Most dog bites cause puncture wounds. The dog's teeth will pierce through the outer layer of skin and plunge into lower layers. Don't be fooled by the outside appearance of a puncture wound. Although they may look relatively minor, the majority of damage is often done to muscles and tissues below the surface.
Bites from especially powerful breeds can often cause serious and permanent nerve damage. What looks like a puncture wound initially may result in nerve damage below the surface. Victims who have been bitten on the face, neck, arms, or legs are especially vulnerable to nerve damage.
Dog's mouths are breeding grounds for bacteria and germs. When a bite punctures the skin, these various foreign contaminants have an easy route into your bloodstream. Symptoms of an infection include redness, swelling, pus, tenderness, and heat. Children, sick people, and the elderly are at a higher risk of infection from a dog bite.
Scarring And Disfigurement
Many victims are forced to be physically reminded of their traumatic experience for the rest of their lives. Severe bites often cause scarring once the wounds have healed. Many victims are injured so severely that they require reconstructive cosmetic surgery to repair the damage.
Fatal dog attacks aren't exactly common. While approximately 4.5 million Americans are bitten by dogs every year, in 2016 there were "only" 14 reported fatalities. While this percentage may be tiny, it is still inexcusable that there are any dog bite fatalities at all. These attacks could have likely all been avoided if the owners had acted more responsibly.
There are two common factors in most fatalities:
- A powerful breed such as a pit bull, rottweiler, or German shepherd
- A vulnerable victim such as a child or elderly person
Mental & Emotional Damages
Imagine being a kid who loves dogs. You're playing with a dog who you assume is friendly, when suddenly the animal turns violent and attacks. Along with the physical pain that goes along with such an attack, you may never view
dogs the same way again. Suddenly the animal you used to love becomes a dangerous presence that makes you fearful anytime you're around a dog in the future.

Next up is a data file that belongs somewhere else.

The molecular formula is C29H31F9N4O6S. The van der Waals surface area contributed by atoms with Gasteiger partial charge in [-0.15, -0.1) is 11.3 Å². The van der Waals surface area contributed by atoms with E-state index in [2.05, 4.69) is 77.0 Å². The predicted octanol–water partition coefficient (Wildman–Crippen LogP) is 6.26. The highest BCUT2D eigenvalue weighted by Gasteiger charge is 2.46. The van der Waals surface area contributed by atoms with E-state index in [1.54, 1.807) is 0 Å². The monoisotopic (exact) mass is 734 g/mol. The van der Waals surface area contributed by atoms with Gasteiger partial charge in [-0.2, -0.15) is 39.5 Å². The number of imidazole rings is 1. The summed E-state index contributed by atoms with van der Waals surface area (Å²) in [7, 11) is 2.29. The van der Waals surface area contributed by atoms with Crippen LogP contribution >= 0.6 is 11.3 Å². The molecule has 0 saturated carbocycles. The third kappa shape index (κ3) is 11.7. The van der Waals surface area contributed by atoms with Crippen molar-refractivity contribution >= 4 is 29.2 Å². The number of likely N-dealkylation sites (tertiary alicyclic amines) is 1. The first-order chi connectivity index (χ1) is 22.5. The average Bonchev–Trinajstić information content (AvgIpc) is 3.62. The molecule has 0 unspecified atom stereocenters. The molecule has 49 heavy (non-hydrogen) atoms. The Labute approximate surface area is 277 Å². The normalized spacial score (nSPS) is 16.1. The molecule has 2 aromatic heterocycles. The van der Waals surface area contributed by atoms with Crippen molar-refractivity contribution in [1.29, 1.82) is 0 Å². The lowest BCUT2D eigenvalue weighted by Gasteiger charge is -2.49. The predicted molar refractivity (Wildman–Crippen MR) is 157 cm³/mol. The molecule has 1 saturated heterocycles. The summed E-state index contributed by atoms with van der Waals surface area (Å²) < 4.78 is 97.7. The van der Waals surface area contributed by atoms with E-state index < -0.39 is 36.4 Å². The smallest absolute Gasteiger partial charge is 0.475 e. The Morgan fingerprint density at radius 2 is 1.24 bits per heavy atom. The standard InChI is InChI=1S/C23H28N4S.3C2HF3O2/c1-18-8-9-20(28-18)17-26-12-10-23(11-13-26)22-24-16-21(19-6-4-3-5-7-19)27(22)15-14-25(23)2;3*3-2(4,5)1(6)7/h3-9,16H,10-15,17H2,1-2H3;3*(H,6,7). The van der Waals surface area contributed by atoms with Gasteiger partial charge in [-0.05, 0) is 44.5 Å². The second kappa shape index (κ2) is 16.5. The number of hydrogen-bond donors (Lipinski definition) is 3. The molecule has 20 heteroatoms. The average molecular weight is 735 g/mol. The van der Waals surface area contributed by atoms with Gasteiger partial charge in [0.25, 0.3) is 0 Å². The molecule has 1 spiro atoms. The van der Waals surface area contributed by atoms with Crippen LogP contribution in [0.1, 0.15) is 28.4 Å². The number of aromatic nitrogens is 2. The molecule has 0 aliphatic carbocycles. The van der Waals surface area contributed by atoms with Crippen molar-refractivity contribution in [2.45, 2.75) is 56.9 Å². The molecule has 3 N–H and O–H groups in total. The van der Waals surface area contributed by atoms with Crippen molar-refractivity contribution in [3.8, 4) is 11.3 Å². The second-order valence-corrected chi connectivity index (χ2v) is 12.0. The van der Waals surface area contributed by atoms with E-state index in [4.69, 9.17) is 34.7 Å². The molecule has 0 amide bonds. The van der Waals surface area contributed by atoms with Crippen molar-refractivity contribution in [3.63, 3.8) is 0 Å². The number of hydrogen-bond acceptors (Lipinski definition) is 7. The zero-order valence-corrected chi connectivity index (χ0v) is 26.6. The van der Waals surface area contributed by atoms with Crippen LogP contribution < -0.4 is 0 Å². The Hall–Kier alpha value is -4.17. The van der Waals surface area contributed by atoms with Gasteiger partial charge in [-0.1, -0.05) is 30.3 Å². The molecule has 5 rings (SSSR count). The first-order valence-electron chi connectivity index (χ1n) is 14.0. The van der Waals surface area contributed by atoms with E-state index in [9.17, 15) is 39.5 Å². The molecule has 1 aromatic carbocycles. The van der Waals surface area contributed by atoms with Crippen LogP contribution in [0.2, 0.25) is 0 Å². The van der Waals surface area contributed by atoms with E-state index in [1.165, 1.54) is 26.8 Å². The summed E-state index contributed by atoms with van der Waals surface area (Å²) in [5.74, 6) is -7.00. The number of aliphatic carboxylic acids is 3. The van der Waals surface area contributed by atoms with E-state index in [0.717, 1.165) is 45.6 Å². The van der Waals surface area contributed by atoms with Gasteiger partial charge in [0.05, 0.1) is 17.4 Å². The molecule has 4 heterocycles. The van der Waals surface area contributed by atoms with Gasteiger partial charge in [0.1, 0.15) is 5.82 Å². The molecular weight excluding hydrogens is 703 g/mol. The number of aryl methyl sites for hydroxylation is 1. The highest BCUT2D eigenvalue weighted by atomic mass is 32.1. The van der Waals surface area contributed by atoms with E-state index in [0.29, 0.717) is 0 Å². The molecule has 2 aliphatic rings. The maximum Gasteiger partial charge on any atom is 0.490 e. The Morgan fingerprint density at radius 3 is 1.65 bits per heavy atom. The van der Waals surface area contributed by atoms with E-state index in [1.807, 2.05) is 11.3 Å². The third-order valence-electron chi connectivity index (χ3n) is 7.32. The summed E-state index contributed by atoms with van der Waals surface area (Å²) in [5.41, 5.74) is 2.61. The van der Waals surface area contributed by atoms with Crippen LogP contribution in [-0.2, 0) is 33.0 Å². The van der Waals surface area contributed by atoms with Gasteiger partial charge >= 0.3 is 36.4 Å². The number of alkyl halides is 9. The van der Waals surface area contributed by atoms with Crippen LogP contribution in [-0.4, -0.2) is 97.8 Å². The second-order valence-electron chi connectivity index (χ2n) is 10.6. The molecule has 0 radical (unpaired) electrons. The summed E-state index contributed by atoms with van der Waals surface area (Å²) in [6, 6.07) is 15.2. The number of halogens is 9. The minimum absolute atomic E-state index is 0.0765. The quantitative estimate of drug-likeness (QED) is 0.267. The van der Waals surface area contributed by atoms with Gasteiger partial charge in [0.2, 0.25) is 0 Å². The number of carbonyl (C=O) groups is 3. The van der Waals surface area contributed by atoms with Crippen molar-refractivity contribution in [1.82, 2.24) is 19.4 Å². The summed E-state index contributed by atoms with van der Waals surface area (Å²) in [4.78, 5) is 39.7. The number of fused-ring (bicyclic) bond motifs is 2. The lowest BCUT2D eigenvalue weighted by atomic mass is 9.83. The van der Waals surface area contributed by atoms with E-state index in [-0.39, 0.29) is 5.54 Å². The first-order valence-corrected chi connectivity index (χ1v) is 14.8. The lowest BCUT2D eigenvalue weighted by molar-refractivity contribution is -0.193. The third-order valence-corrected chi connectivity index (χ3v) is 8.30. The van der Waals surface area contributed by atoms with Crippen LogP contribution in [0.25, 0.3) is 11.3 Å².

While children are the most sensitive to these emotional damages, anyone can suffer from PTSD-like symptoms in the wake of a dog attack. This is especially true for people with severe or life-threatening injuries. Former dog-lovers may never be able to own one again after a serious attack. Other victims might feel compelled to cross the street when they see a neighbor walking their dog.
While these emotional damages may not show from the outside, that doesn't make them any less real. Dog bite victims deserve relief for the nightmares, lifelong fear of dogs, or fear of even leaving the house that may follow them long after the physical injuries have healed.
Recovering From An Attack
If you've recently been injured by a dog bite or attack, there are avenues for relief. There are a few factors which determine the extent of damages you may recover:
- The dog's history - If the dog has been labeled a "dangerous dog" because of a violent history, you are eligible to seek full compensation for your recovery.
- The extent of your injuries - If you've suffered severe injuries (e.g. broken bones or injuries requiring surgery), you're permitted to sue for full damages regardless of the dog's history.
- The owner's negligence - If you can prove that the accident was caused by the dog owner's negligence, then neither of the above criteria are necessary in order to seek full damages.
All dog bite victims are permitted to seek compensation for medical bills from the owner. Those who are eligible for full damages may receive compensation for:
- Pain and suffering
- Loss of quality of life
- Lost and future wages
If you've recently been bitten and are wondering about the validity of your case, it's best to consult with a personal injury attorney. He or she will analyze the specifics of your incident and help you to determine the best way to recover the compensation you need.